Fr. Doerfler noted that these foreign-born priests are not the first to come to the Green Bay Diocese. Five years ago, under the guidance of then Bishop David Zubik, Fr. Celestine Byekwaso of Uganda was invited to serve in the diocese after completing his master’s degree in liturgical studies from St. Mary’s Seminary in Mundelein, Ill. Today, he serves as the administrator of St. Anne Parish in Coleman/Lena.
“In many ways, Bishop David Zubik started this off,” Fr. Doerfler said. “He started the conversation, so to speak.”
Learning new culture
After more than 20 years of teaching theology both in his native Archdiocese of Ibadan, Nigeria, and in Europe, Fr. Raphael Chiaka was asked by his archbishop, Felix Job, to take a break. Due to a friendship between Fr. Chiaka’s cousin, Bishop Lucius Ugorji, of the Diocese of Umuahia, Nigeria, and Bishop Ricken, Fr. Chiaka learned about Green Bay. He arrived here last March and was welcomed with open arms at Nativity of Our Lord Parish in Ashwaubenon.
“There really have been no struggles,” said Fr. Chiaka, who was ordained in 1976. “All has been fine and good.”
A month later, Fr. Ibekwe and Fr. Elue landed in the diocese. Fr. Elue was sent to St. Mary Parish in Menasha while Fr. Ibekwe has been ministering at Holy Family Parish in Brillion. The two priests, who have each been ordained nearly five years, were both students of Fr. Chiaka while seminarians studying in Nigeria.
The priests have been given a time of several months to become accustomed to life in the States. This has included classes in accent reduction. The three of them have been meeting regularly with Nadia Venesse, a language instructor at St. Norbert College who specializes in pronunciation refinement.
Fr. Elue, 38, has found these classes quite helpful. “Nadia is there for us. I know she wants to help us,” he explained.
The priests said they have received encouraging words from their respective parishes.
“The people are very appreciative,” noted Fr. Ibekwe.
In celebrating the Mass, Fr. Elue was surprised by the briefness of the Mass here.
“I am used to a very, very long Mass,” he said. “A typical Mass in Nigeria might last four hours.”
Other cultural challenges that the priests have noted as being difficult and, at times, comical have included buying a cell phone, applying for a driver’s license and getting accustomed to new cuisine. Fr. Elue said that it was a real challenge for him to understand some of the names of the American dishes. So much so that he quickly learned to just say, “I will have that,” while pointing to the person’s plate next to him.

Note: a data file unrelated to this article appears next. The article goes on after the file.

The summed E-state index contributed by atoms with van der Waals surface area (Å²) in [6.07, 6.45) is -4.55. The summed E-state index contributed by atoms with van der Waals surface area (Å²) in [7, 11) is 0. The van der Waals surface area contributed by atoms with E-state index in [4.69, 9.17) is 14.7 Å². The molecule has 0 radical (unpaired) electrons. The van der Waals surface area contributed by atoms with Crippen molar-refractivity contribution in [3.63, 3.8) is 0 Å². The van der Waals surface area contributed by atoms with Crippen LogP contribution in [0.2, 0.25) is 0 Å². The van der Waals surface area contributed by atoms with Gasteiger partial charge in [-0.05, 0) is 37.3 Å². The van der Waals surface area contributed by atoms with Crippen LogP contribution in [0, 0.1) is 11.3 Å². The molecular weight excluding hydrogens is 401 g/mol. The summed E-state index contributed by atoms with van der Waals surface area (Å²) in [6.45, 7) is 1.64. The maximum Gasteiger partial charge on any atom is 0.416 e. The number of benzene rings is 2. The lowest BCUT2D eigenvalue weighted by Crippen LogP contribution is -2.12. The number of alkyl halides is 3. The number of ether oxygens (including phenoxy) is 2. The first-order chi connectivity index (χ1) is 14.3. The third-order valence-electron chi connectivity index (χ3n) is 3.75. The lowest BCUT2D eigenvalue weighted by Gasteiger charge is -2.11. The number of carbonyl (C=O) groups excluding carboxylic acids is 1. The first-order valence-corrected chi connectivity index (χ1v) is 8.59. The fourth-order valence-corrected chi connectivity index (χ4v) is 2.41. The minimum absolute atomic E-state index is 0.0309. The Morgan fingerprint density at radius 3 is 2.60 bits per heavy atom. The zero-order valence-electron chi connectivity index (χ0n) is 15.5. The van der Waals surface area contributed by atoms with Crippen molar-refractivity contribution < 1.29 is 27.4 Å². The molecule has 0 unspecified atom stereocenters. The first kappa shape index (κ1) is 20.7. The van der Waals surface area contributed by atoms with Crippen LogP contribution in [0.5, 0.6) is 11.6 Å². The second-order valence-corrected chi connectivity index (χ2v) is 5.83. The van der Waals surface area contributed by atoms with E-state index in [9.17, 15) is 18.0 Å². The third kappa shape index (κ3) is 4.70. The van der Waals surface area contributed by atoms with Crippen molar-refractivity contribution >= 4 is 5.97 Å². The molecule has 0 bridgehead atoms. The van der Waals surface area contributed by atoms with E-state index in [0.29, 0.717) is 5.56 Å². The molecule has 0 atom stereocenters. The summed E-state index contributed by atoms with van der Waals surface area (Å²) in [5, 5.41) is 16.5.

While they all miss their homeland, the three priests can see God’s hand guiding them in this new chapter of their priestly lives.
“This is a work of God,” explained Fr. Ibekwe.
The influx of foreign-born priests to the Diocese of Green Bay is not new. In fact it is a trend that is occurring in dioceses across the United States. In some ways the U.S. church, which once was a leader in sending their own priests and missionaries to far and distant lands, is now on the receiving end of missionaries arriving here. According to a recent study by Georgetown University’s Center for Applied Research in the Apostolate (CARA), more than 5,200 foreign-born priests now minister in U.S. dioceses.
As well, the number of foreign-born seminarians studying for dioceses in the United States is on the rise. In their annual survey of the ordination classes, the U.S. Conference of Catholic Bishops (USCCB) reported that more than 30 percent of the priests ordained in 2010 were born outside the United States. The report added that the number has remained between 20 and 30 percent over the last 10 years.
The Diocese of Green Bay recently had two international students in their seminary program. Last June, Fr. José Castañeda, a native of Guatemala, was ordained a priest for the Green Bay Diocese. In the summer of 2013, Alvan Amadi is scheduled to be ordained. Amadi, 29, is from a small town in southeastern Nigeria and is a theology student at the American College of the Immaculate Conception in Louvain, Belgium.
“I feel blessed to study for this diocese. I keep in mind the example of the remarkable men and women, mostly Irish missionaries, who left their homeland, their families and friends to bring the message of the Gospel to my forebears in southeastern Nigeria and other parts of Africa,” explained Amadi. “Perhaps, it is not such a bad idea to think of repaying the favor, especially as the church in Africa is gifted with an abundance of vocations.”
According to Fr. Doerfler, the selflessness and dedication that men like Amadi and others have shown has been quite a gift to the diocese.
“I admire their dedication to priestly ministry. Coming to minster in a country that is not your own really takes a special commitment,” he said. “You are going away from family and friends and coming into an environment that is very different in many ways and that takes a special call to serve the church and minister to her people. I appreciate that service to the people of God.”